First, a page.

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Remainder is a study of repetition - but a fresh study of repetition

This story of memory loss shows how meaning accrues through duplication. Plus: Ma Ma reviewed.

The video artist Omer Fast specialises in reconstructions with a twist. One of his art pieces, featuring interviews with Polish extras from Schindler’s List, demonstrated how history and memory can be overwritten by film, while another imagined a grieving couple who hire actors to play their dead son. His knack for destabilising truth and authenticity make him the perfect director for the psychological thriller Remainder.

The film itself is a facsimile of sorts, having been adapted by Fast from the 2005 novel by Tom McCarthy, though the director has fashioned a dazzling new ending that lends the tale some topspin. Given Fast’s preoccupation with mirror images, it must have given him a little buzz to cast as McCarthy’s hero Tom yet another Tom – the posh, pale string bean Tom Sturridge, who looks haunted enough to spook a ghost.

It’s only right that Remainder, as a study of how human beings find meaning through repetition and duplication, should wear its influences plainly. There’s a touch of Memento to this story of a young man whose memory is almost completely wiped after he is struck by machinery falling from the sky. He plugs the gaps by using his ­multimillion-pound payout to fund the meticulous restaging of his tattered memories – a throwback to Synecdoche, New York, in which a theatre director mounts a scale version of his own life, casting actors to play himself and everyone he knows.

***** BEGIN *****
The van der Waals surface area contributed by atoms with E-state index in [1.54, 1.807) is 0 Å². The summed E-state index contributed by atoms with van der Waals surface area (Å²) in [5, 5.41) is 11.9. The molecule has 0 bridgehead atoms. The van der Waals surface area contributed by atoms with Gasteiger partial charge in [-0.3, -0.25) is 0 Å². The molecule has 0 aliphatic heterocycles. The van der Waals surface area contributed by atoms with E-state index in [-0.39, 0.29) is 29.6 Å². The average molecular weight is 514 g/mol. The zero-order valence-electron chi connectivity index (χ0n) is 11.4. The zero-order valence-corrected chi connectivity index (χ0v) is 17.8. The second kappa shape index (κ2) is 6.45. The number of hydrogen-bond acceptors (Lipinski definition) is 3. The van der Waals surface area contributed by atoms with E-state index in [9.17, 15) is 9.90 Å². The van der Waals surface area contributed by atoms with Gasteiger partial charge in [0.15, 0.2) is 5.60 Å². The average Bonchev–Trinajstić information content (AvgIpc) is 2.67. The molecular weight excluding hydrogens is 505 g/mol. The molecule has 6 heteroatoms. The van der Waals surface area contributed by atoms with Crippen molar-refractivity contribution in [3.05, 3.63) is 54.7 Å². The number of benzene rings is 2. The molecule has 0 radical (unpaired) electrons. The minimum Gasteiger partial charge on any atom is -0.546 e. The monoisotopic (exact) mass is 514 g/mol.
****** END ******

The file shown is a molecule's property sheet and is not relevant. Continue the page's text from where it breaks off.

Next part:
The first 20 minutes of Remainder are ponderous, but once Tom begins to snap out of his daze the film wakes up, too. He hires a fixer, Naz (Arsher Ali), to help realise his berserk plan of reconstructing a particular block of flats in south London and its attendant details. Everything has to be just so, from the cats on a neighbouring rooftop to the smell (fried liver) and sounds (Chopin) drifting up the stairs. Through these details, he hopes to rediscover his lost identity.

Fast’s spick-and-span visual style uses images that could have come from an ­estate agent’s brochure to underline the film’s satirical points about gentrification, while also finding room for artfully blurred areas within the frame that hint at unreachable memories. Violence keeps creeping in, ­administered by everything from Tasers to paper clips, until the very reconstructions become irrevocably bloody.

For all its sophistication, Remainder never stops being fun, its combination of arch wit and formalist neatness suggesting an ­urban Peter Greenaway. Sturridge gives a performance of delicate comic control as a man who becomes the director of his own life in order to understand it. As Tom auditions people to play his neighbours, specifying exactly when they should put out the rubbish and even what they should be thinking about, you feel that the great perfectionist Stanley Kubrick must be smiling down on him and saying: “Attaboy.”